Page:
Washington—The Supreme Court announced Sept. 28 that it would take another crack at ruling that public-sector unions can’t charge nonmembers fees for representing them—and the unions don’t like it one bit.  “The Janus case is a blatantly political and well-funded plot to use the highest court in the land to further rig the economic rules against everyday working people,” the nation’s four largest public-sector unions—the American Federation of State, County, and Municipal Employees, the American Federation of Teachers, the National Education Association, and the Service Employees International Union—said in a joint statement after the Court agreed to hear an appeal in Janus v. AFSCME Council 31. “The people behind this case simply do not believe that working people deserve the same freedoms they have: to negotiate a fair return on their work.”

The case was filed in 2015 by Mark Janus, a child-support specialist with the Illinois Department of Healthcare and Family Services, after a federal district court dismissed a similar suit by Gov. Bruce Rauner. It seeks to overturn the Court’s 1977 decision in Abood v. Detroit Board of Education, which held that workers could not be compelled to pay for a union’s political activities, but they can be required to pay fees to cover the costs of representing them. It claims that any bargaining by public-sector unions is political activity, and thus forcing nonmembers to pay for it violates their First Amendment rights.

“Agency-fee provisions compel public employees to support political advocacy, for there is no distinction between bargaining with the government and lobbying the government,” the National Right to Work Legal Defense Foundation, which is representing Janus, wrote in a brief to the Court.

That is the same argument made last year in Friedrichs v. California Teachers Association, when the Court deadlocked 4-4 and thus sustained a lower-court ruling based on the Abood precedent. The difference now is that new Justice Neal Gorsuch gives the anti-union bloc a 5-4 majority, unless Anthony Kennedy switches sides.

Unions make a simple argument in defense of the Abood precedent: Federal law requires them to represent all workers in a bargaining unit, so they and their members shouldn’t have to pay to support “free riders.”

“A union selected by a majority of employees must act as the exclusive bargaining representative for all employees and owes a duty to fairly represent all employees within the bargaining unit, without regard to union membership,” AFSCME Council 31’s brief argues. “Fulfilling that representation obligation is not costless.” It calls fair-share payments a justifiable “small intrusion on employees’ First Amendment interests,” on the level of a state requiring lawyers to be members of a bar association.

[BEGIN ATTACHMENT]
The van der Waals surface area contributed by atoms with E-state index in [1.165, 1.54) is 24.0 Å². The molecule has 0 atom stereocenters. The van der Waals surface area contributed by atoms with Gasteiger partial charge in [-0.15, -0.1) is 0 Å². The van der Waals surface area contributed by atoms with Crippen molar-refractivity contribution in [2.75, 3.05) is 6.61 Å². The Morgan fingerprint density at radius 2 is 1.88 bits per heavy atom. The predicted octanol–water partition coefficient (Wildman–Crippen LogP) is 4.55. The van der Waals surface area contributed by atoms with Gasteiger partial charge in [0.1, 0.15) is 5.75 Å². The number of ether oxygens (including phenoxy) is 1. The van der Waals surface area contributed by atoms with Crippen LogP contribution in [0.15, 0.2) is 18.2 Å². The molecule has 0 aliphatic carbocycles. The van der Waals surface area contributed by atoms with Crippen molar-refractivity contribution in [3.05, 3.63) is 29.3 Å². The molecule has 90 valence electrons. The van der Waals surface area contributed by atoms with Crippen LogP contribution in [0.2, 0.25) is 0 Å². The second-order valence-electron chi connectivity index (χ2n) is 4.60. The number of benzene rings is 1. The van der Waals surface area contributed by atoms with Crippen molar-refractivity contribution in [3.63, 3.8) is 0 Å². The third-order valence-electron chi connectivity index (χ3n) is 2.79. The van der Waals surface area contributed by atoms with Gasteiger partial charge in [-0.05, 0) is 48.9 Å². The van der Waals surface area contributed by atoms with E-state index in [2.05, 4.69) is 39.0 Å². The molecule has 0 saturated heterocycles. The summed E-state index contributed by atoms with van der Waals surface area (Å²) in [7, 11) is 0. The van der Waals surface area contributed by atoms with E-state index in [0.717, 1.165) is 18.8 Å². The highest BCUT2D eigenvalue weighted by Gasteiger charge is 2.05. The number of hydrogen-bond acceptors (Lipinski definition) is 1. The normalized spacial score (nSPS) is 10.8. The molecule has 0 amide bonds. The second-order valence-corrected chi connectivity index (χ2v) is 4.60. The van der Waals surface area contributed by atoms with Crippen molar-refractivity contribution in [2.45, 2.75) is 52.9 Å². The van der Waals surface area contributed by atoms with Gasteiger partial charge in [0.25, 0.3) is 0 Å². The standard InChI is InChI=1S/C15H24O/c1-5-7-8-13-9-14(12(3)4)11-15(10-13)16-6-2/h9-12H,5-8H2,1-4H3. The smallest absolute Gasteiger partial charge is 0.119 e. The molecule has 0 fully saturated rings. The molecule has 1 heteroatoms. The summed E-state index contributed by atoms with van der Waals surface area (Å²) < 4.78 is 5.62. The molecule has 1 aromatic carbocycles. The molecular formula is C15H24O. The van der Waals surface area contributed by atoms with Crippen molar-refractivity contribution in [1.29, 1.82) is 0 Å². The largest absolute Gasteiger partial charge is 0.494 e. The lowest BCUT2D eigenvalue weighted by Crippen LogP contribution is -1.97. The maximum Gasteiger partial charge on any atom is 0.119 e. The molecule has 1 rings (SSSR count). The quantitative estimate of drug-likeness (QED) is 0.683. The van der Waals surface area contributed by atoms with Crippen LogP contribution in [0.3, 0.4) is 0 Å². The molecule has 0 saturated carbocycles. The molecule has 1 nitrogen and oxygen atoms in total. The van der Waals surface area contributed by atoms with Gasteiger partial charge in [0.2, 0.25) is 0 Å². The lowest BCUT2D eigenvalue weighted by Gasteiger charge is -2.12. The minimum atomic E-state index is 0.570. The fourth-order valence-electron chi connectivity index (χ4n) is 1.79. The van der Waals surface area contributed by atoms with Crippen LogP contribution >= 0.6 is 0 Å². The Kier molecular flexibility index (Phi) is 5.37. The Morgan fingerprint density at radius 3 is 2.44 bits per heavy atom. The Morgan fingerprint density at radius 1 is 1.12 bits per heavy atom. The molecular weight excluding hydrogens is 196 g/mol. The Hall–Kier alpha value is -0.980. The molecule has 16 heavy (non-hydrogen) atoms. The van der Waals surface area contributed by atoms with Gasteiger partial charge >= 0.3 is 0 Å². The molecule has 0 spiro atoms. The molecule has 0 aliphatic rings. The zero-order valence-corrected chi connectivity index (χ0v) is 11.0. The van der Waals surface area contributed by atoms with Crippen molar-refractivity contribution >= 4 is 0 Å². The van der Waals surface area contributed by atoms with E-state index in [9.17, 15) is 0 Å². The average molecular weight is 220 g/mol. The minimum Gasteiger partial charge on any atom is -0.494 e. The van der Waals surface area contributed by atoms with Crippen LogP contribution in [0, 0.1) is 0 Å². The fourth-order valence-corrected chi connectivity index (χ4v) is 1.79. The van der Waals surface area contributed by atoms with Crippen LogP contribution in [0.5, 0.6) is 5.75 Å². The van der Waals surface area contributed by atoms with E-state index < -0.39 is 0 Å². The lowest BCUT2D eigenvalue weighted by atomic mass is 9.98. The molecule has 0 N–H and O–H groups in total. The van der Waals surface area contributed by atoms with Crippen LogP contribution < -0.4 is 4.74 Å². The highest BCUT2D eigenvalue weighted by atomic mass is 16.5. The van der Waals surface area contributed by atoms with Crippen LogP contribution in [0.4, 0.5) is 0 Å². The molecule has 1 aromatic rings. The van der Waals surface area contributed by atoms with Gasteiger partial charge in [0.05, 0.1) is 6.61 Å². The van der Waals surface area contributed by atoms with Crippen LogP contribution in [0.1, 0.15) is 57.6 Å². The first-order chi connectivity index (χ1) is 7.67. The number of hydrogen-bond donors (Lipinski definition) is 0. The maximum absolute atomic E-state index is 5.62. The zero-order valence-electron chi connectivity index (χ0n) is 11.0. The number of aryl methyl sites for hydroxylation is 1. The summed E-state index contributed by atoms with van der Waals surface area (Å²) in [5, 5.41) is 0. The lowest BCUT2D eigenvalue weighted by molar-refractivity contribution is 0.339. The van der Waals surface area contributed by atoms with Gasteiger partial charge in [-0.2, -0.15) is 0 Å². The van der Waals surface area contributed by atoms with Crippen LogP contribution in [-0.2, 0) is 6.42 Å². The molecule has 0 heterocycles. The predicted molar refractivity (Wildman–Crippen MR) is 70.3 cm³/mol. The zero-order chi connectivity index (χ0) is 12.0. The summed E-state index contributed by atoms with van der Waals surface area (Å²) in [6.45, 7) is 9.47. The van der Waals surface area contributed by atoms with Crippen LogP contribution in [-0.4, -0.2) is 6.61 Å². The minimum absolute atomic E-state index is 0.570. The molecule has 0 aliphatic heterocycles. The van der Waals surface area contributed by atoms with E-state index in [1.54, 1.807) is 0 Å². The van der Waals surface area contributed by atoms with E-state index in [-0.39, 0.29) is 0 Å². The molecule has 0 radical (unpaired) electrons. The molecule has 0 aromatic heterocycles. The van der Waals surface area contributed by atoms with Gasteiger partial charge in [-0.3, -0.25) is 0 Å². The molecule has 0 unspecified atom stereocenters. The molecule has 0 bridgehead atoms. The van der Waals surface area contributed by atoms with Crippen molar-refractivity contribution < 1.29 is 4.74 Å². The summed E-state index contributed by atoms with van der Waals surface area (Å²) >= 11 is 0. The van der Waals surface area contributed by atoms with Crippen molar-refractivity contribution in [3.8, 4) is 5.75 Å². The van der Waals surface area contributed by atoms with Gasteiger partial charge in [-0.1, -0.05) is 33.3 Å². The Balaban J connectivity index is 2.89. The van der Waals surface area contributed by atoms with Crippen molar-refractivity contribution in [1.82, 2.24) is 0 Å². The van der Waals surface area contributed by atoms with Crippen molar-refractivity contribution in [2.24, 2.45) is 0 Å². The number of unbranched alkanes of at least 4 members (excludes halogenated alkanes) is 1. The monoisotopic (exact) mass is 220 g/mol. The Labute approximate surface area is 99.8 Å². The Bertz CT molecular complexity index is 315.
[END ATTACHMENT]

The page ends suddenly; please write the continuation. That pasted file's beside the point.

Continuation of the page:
“Because all the workers enjoy the benefits, job security and other protections that the union negotiates, it’s only fair that everyone chip in for the cost of that representation,” Council 31, which represents about 35,000 Illinois public employees, says in a fact sheet posted on its Web site. “By outlawing fair-share fees, employees who benefit from the gains that the union makes will not have to pay anything toward the cost of union representation.”

Federal appeals courts, however, have rejected that argument when it was used to challenge state “right to work for less” laws in Indiana and Wisconsin. They dismissed unions’ claims that having to represent nonmembers for nothing was an unconstitutional “taking” of their property, to wit, their labor.

The National Right to Work Legal Defense Foundation brief does not address the question of mandatory representation. Instead, it essentially claims that unions aren’t necessary. “Evidence concerning the ostensible benefits unions obtain for employees in bargaining is also immaterial,” it says, “because agency fees are not the least restrictive means for the State to provide any such benefits…. If the State wants to provide ‘protective equipment,’ or ‘training,’ or anything else to certain personnel, the State can simply do so.”

Mark Janus agrees. “I’ve negotiated my own salary and benefits at plenty of jobs before I started working for the state,” he said in a statement released by the Illinois Policy Institute, a Chicago-based think tank whose litigation branch is also representing him. “And I’d be more than happy to do so again.”

The Illinois Policy Institute is affiliated with the State Policy Network, a nationwide alliance of more than 65 state-based think tanks. In a 2016 fundraising letter, the network said that cutting off “big government” unions’ income from dues and fees would deliver the “mortal blow” that would permanently break the left’s “stranglehold on our society.”

Several far-right policy and litigation groups have filed amicus briefs supporting Janus, such as the Mackinac Center for Public Policy, Pacific Legal Foundation, Competitive Enterprise Institute, and the libertarian Cato Institute. Michigan Attorney General Bill Schuette, joined by the attorney generals of 18 other states, including Texas, Wisconsin, and Arizona, filed another.

“These groups have been plotting for decades to take away workers’ freedom to join together and negotiate for fair wages and benefits, and to improve our workplaces,” Communications Workers of America President Chris Shelton said in a statement. “The right-wing attack on fair share is all about weakening unions, with the hope of giving corporations even more power and accelerating the assault on achievements like Social Security, civil rights, wage and hour and safety laws, Medicare, and public education that unions fight every day to preserve.”


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